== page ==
Daryl G. Kimball
Daryl Kimball became the Executive Director of the Arms Control Association in September 2001. The Arms Control Association (ACA) is a private, non-profit membership organization dedicated to public education and support of effective arms control measures pertaining to nuclear, chemical, biological, and conventional weapons.
ACA, formed in 1971, is a leading source of information and analysis for the news media and policy-makers on arms control and non-proliferation matters. Kimball is also the chief editorial advisor and a contributor to ACA's magazine, Arms Control Today, widely considered to be the journal of record in the field.
Mr. Kimball is a frequent source for reporters and has written and spoken extensively about nuclear arms control and non-proliferation, and weapons production. In 2004, National Journal recognized Kimball as one of the ten key individuals whose ideas will help shape the policy debate on the future of nuclear weapons.
Background: From 1997 to 2001, Kimball was the executive director of the Coalition to Reduce Nuclear Dangers, a consortium of 17 of the largest U.S. non-governmental organizations working together to strengthen national and international security by reducing the threats posed by nuclear weapons. While at the Coalition, Kimball coordinated community-wide education, research and lobbying campaigns for the Comprehensive Test Ban Treaty, further deep and verifiable reductions in nuclear weapons stockpiles, and against the deployment of an unproven and ineffective national missile defense system.
From 1989-1997, Kimball worked as the Associate Director for Policy and later, the Director of Security Programs for Physicians for Social Responsibility (PSR). While at PSR, Kimball organized media, lobbying and public education campaigns against nuclear weapons production and testing, and research projects on the health and environmental impacts of the nuclear arms race. Through PSR, Kimball helped spearhead non-governmental efforts to win Congressional approval for the 1992 nuclear test moratorium legislation, to extend the test moratorium in 1993, to win U.S. support for a "zero-yield" test ban treaty, and for the U.N.'s 1996 endorsement of the CTBT.
Daryl Kimball is a 1986 Graduate of Miami University of Ohio. He holds a B.A. in Political Science and Diplomacy/Foreign Affairs. He is also a former Herbert R. Scoville Peace Fellow (1989).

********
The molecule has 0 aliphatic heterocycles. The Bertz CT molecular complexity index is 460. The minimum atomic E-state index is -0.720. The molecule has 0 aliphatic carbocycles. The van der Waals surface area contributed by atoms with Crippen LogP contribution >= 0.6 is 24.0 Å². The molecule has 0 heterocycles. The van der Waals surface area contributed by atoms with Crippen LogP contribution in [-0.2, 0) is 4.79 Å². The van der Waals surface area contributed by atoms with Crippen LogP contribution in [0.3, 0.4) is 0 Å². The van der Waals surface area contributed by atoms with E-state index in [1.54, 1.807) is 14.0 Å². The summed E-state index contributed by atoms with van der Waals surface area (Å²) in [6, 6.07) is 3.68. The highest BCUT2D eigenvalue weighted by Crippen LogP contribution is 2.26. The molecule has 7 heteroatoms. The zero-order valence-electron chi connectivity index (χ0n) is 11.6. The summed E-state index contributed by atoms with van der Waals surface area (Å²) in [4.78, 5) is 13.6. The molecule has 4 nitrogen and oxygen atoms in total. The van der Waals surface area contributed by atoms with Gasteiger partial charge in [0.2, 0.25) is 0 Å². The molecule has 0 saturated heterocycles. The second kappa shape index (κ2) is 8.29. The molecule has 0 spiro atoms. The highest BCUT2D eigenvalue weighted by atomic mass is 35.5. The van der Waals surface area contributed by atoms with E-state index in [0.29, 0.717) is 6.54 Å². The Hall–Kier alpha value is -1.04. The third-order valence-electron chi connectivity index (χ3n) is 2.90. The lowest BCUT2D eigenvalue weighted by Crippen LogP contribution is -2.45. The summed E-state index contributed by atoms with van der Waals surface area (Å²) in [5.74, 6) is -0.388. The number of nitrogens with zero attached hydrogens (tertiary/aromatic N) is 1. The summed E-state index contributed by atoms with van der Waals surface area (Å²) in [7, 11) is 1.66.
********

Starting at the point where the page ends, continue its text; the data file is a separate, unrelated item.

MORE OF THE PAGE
He lives in Washington D.C. with his partner Sally James and their daughter Nola.
Read more by Daryl G. Kimball:
Arms Control TodayJune 2, 2014
A long-sought deal between Iran and six world powers on a comprehensive, multiyear agreement to ensure Iran’s nuclear program is exclusively peaceful is within reach if the parties pursue realistic solutions on the major issues. The two sides appear to have found common ground in some areas, such as modifying Iran’s Arak heavy-water reactor to significantly reduce its plutonium output and expanding International Atomic Energy Agency (IAEA) monitoring.
Issue BriefsMay 23, 2014
Throughout the Cold War years and beyond, the United States and Russia have overcome ideological differences to reach legally binding, verifiable agreements to control and reduce their massive nuclear weapon stockpiles, including the 1987 Intermediate-Range Nuclear Forces (INF) Treaty, the 1991 Strategic Arms Reduction Treaty (START), and the 2010 New START Treaty.
Arms Control TodayMay 1, 2014
Israel appears to be signaling that it is seriously considering ratification of the Comprehensive Test Ban Treaty.
Arms Control TodayApril 30, 2014
Proliferation prevention requires a comprehensive approach, involving multiple barriers against the acquisition and further development of nuclear weapons. Nowhere is this more apparent and necessary than the Middle East, which already has one undeclared nuclear-armed state—Israel—and another state with the capacity to build nuclear weapons if it were to choose to do so—Iran.
ACA EventsApril 28, 2014
We are one year away from the 2015 Non-Proliferation Treaty Review Conference, and the global nuclear disarmament and risk reduction enterprise is at yet another important crossroads. The situation requires that the states gathered here must seriously consider, explore, and pursue alternative options to reduce global nuclear dangers and jumpstart progress toward the fulfillment of the ambitious 2010 NPT Action Plan.
ACA In The NewsAs Iran talks resume, it’s time to play ‘Let’s Make a Deal’
September 18, 2014
Op-ed: Close the door on nuclear dangers
September 14, 2014
Syria May Have Hidden Chemical Arms, U.S. Says
The New York Times
September 4, 2014
Reports propose compromise for Iran nuclear deal
August 27, 2014
A Farewell to Arms
MIT Technology Revie
August 19, 2014
Updated: Firing of Los Alamos political scientist spurs criticism
August 15, 2014